Msimulizi: Paukwa!

goddesses I love respekt, en admire so

Hadhira: Pakawa!

Msimulizi:              Kaondokea chenjaga

                                    Kajenga nyumba kaka

                                      Mwanangu mwanasiti vijino kama chikichi

                                      Vya kujengea vikuta

                                      Na vilango vya kupitia

 Up to this point, dis blog has been dedicated to sitting studently at the rivers of de feet of honourable, inspiring mashujaa wa mashinani, en sharing their/our hadithi kwasababu wanayofundisha si mpya… words cannot describe how infinitely grateful I yam for the continued guidance of malaikas en all ur zawadis, bless you akina dada, ndugu, mama, baba, watoto na wahenga wa Afreeka, nashukuru ukweli wa hadithi zetu ya zamani hadi leo na kesho……

Up to this point I have described the life of de Nubians who live south of de marsh-country; those who inhabit de marshes are in most tings much de same as the rest; and they also practice monogamy, as de Greeks do; nevertheless they are peculiar in certain ways which they have discovered of living mo cheaply: for instance, they gather the wota-lilies (called lotus by the Nubians), which grow in great abundance when de river is full en floods de neighbouring flats, en dry them in de sun; then from de centre of each blossom they pick out someting which resembles a poppy-head, grind it, en make them into loaves which they bake. De root of this plant is also edible; it is round, about as big as an apple, en tastes fairly sweet.

There is another kind of lily to be found in de river; this resembles a rose, en its fruit is formed on a separate stalk from that which bears de blossom, en has very much the look of a wasp’s comb. De fruit contains a number of seeds, about de size of an olive-stone, which are good to eat either green or dried. They pull up the annual crop of papyrus-reed which grows in de marshes, cut de stalks in two, en eat de lower part, about eighteen-inches in length, first baking it in a closed pan, heated red-hot, if they want to enjoy it to perfection. The upper section of de stalk is used for some other purpose. Some of these people, however, live upon nothing but samaki (fish), which they gut as soon as they catch them, en eat after drying them in de sun.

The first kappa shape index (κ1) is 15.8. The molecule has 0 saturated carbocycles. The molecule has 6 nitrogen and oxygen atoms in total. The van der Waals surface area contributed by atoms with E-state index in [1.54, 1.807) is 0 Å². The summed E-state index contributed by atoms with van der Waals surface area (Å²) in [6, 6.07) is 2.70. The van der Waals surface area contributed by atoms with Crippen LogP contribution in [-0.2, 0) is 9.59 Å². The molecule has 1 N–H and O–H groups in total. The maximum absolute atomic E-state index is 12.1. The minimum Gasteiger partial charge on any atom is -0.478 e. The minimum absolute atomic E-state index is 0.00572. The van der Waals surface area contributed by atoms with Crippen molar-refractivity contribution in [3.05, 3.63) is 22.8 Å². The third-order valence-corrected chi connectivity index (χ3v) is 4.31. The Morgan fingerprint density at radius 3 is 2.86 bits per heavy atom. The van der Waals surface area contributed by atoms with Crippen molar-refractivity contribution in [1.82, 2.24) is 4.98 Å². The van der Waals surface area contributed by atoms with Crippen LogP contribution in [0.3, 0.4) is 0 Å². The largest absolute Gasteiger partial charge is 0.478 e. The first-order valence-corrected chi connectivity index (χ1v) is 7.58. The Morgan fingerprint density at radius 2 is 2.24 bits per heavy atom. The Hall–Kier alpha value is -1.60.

Gregarious fish are not found in large numbers in rivers; they frequent de lakes, which they leave at de breeding season to swim in shoals to de sea……When de Nile begins to rise, de hollows en marshy ground close beside it are de first to fill, de wota from de river seeping through de banks, en no sooner are these low-lying bits of ground formed into lakes than they are found to contain a multitude of small fish…..The Nubians who live in de marsh-country use an oil extracted from de castor-oil plant. This plant, which grows wild in Greece, they call Kiki; en de Egyptian variety is very prolific….

The Nile boats used for carrying freight are built of acacia [?] wood – de acacia resembles in form de lotus of Cyrene, en exudes gum…De boats have no ribs and are caulked from de inside with papyrus. They are given a single steering-oar, which is driven down through de keel; de masts are of acacia wood, de sails of papyrus…

When de Nile overflows, de whole country is converted into a sea, en de towns, which alone remain above wota, look like de islands in de Aegean. At these times wota transport is used all over de country, instead of merely along de course of a river, en anyone going from Naucratis to Memphis would pass right by de pyramids instead of following de usual course by Cercasorus en de tip of the Delta….

Up to dis point I have confined what I have written [en restored] to de results of mi own direct observation, research en memory ya ndoto, en de views I have formed from them; but from now on de basis of dis hadithi will be de accounts given to Herodotus by de Nubians themselves-though here, too, I shall put in one or two tings which I have seen with mi own eyes.

The priests told me that it was Min, de first king of Egypt, who raised de dam which protects Memphis from de floods. De river used to flow along de base of de sandy hills on de Libyan border, en dis monarch, by damming it up at de bend about a hundred furlongs south of Memphis, drained de original channel en diverted it to a new one half-way between de two lines of hills.

reclaiming maktabas

To this day the elbow which de Nile forms here, where it is forced into its new channel, is most carefully watched by de ‘Persians’, who strengthen de dam every year; for should de river burst it, Memphis might be completely overwhelmed. On de land which had been drained by de diversion of de river, King Min built de city which is now called Memphis – it lies in de narrow part of Egypt – and afterwards on de north en west sides of de town excavated a lake, communicating with de river, which itself protects it on de east. In addition to his de priests told Herodotus that he built there de large en very remarkable temple of Hephaestus….

[Je, hii ni ukweli au uongo?

p.63 – ?] source: The Histories by Herodotus

Nitamaliza na haiku mbili,

Memories of, nyimbo za Uhuru na #Hadithi Yetu


Coming Soon,  #To David With Love

kama ni ukweli…..

how can we harvest de wisdom of where we come from to create new possibilities for the United States of Afrika?